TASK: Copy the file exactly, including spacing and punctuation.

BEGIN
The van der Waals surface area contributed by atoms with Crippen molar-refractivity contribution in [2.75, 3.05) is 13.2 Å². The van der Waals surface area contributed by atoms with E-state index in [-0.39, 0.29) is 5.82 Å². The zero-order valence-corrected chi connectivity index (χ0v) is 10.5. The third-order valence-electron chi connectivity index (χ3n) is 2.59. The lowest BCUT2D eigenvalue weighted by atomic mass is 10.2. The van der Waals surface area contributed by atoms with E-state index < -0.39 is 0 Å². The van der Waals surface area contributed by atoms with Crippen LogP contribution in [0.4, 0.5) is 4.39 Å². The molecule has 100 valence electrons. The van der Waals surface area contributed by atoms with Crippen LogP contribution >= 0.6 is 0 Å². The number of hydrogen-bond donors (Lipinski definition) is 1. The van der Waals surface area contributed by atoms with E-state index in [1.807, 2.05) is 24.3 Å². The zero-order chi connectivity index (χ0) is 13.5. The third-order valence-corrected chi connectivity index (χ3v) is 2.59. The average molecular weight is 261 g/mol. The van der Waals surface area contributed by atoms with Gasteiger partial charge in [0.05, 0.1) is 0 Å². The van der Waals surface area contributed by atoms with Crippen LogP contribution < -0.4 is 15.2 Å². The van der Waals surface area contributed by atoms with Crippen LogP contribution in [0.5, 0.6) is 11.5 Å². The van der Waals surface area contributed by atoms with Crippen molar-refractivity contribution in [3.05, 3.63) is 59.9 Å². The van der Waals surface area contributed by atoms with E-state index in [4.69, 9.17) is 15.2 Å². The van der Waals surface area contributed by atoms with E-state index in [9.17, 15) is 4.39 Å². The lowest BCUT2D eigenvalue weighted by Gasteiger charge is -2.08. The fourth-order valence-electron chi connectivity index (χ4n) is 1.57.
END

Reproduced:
The van der Waals surface area contributed by atoms with Crippen molar-refractivity contribution in [2.75, 3.05) is 13.2 Å². The van der Waals surface area contributed by atoms with E-state index in [-0.39, 0.29) is 5.82 Å². The zero-order valence-corrected chi connectivity index (χ0v) is 10.5. The third-order valence-electron chi connectivity index (χ3n) is 2.59. The lowest BCUT2D eigenvalue weighted by atomic mass is 10.2. The van der Waals surface area contributed by atoms with E-state index < -0.39 is 0 Å². The van der Waals surface area contributed by atoms with Crippen LogP contribution in [0.4, 0.5) is 4.39 Å². The molecule has 100 valence electrons. The van der Waals surface area contributed by atoms with Crippen LogP contribution >= 0.6 is 0 Å². The number of hydrogen-bond donors (Lipinski definition) is 1. The van der Waals surface area contributed by atoms with E-state index in [1.807, 2.05) is 24.3 Å². The zero-order chi connectivity index (χ0) is 13.5. The third-order valence-corrected chi connectivity index (χ3v) is 2.59. The average molecular weight is 261 g/mol. The van der Waals surface area contributed by atoms with Gasteiger partial charge in [0.05, 0.1) is 0 Å². The van der Waals surface area contributed by atoms with Crippen LogP contribution < -0.4 is 15.2 Å². The van der Waals surface area contributed by atoms with Crippen LogP contribution in [0.5, 0.6) is 11.5 Å². The van der Waals surface area contributed by atoms with Crippen molar-refractivity contribution in [3.05, 3.63) is 59.9 Å². The van der Waals surface area contributed by atoms with E-state index in [4.69, 9.17) is 15.2 Å². The van der Waals surface area contributed by atoms with E-state index in [9.17, 15) is 4.39 Å². The lowest BCUT2D eigenvalue weighted by Gasteiger charge is -2.08. The fourth-order valence-electron chi connectivity index (χ4n) is 1.57.